You know a hike must be pretty easy when you see several women trotting along in heels. The ever-popular trek up Diamond Head Crater attracts hundreds of locals and visitors on a daily basis. Not sure why anyone would hike in such footwear, but sadly, I’ve seen this all too many times. Either they just came from a party and spontaneously decided to go on a hike, OR they weren’t properly informed prior to their visit. I’m thinking it’s the latter, so to prevent you from (1) spraining your ankles and (2) looking silly, I write this post with them in mind.
Explore the inside of Diamond Head Crater on this hike.
The 0.7-mile hike has partially paved sections, a somewhat gradual incline and breezy resting spots. It takes you from the floor of the crater to the windy lookout, and while I wouldn’t suggest wearing heels, I have to be honest with you; I’ve done it in slippers before and didn’t have a problem. But to be safe, wear close-toed shoes. Parts of the crater trail that are not paved consist of an ashy gray dirt and weathered rocks on which you could easily stub your toe.
In addition to the panoramic views of the 475-acre crater and long stretch of sandy shoreline, you’ll find the hike is rich with geological and military history. After a series of switchbacks that traverse the crater interior, a steep set of stairs takes hikers to the entrance of a 225-foot tunnel. This was the old Fire Control Station, completed in 1911, that directed artillery fire from Waikiki and Fort Ruger. Old WWII jail cells and bunkers and a navigational lighthouse can also be found at the Diamond Head summit.
(Top) One of many picturesque resting spots. (Bottom) The nearly-dark tunnel.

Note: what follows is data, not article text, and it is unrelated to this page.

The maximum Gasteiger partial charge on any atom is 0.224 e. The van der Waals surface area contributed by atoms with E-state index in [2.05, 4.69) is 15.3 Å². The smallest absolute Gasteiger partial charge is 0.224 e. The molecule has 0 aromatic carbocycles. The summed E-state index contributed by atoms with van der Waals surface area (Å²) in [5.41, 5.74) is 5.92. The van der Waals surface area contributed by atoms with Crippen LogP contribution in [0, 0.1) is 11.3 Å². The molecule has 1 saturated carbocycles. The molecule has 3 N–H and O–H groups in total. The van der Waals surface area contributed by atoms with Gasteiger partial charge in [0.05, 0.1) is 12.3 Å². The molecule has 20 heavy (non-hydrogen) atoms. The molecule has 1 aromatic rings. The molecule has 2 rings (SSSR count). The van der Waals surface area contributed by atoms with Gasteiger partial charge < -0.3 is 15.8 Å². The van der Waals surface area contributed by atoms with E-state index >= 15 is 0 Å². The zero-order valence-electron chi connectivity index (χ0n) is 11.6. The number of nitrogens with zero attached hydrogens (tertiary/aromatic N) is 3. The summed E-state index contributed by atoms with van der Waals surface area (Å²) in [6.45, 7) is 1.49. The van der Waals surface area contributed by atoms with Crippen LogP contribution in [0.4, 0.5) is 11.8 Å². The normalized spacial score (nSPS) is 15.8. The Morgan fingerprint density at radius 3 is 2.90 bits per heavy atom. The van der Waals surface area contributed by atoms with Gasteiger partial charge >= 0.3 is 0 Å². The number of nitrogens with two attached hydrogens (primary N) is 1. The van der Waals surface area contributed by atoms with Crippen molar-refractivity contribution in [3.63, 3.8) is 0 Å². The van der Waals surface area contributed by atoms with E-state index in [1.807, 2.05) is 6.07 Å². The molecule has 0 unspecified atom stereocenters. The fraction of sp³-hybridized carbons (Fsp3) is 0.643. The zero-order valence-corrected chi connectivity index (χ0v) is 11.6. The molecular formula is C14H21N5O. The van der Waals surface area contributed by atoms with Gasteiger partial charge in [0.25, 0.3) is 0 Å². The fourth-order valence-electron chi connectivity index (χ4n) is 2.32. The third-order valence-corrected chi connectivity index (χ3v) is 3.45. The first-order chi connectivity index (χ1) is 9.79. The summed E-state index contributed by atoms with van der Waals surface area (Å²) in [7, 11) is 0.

Getting back to those steep stairs…they are STEEP and close together, which makes it tricky to navigate up and down. It could almost qualify as a ladder for how vertical its 99 steps are. Be sure to use the handrails provided on both sides. Usually hikers are pretty considerate and wait for you to pass before stepping foot on the stairs; otherwise, you have to squeeze to one side. The state just repaired the trail, so overall, it’s very safe.
The lookout at the top makes it all worth it, though. There are several platforms at different raised heights for viewing, so you never have to worry about taking home a photo of the back of someone’s head. During the winter months, keep an eye out for humpback whales, which pass through the ocean anywhere from Koko Head to Waianae.
(Left) One way in; one way out. Hikers take on the ultimate stair master. (Right) What a view! Wrinkled ocean waves below.
But let’s not forget how this beautiful hike all came about; More than 300,000 years ago, an explosive eruption sent ash and fine particles bursting in the air. As the materials settled, they cemented together into a rocky tuff. This episode in history resulted in the crater we see today, glistening in the sun from almost anywhere on Oahu’s southern and western shores and seen around the world on postcards.
DIAMOND HEAD SUMMIT TRAIL • Honolulu, HI 96815 • Opens daily (including holidays) 6am-6pm • Entrance fee: $5 per car, $1 per pedestrian • Easy-medium, marked, partially-paved trail • 808-587-0825
Photo Credit: Kelci Renshaw (Diamond Head from afar); Kahealani Enoka (all others)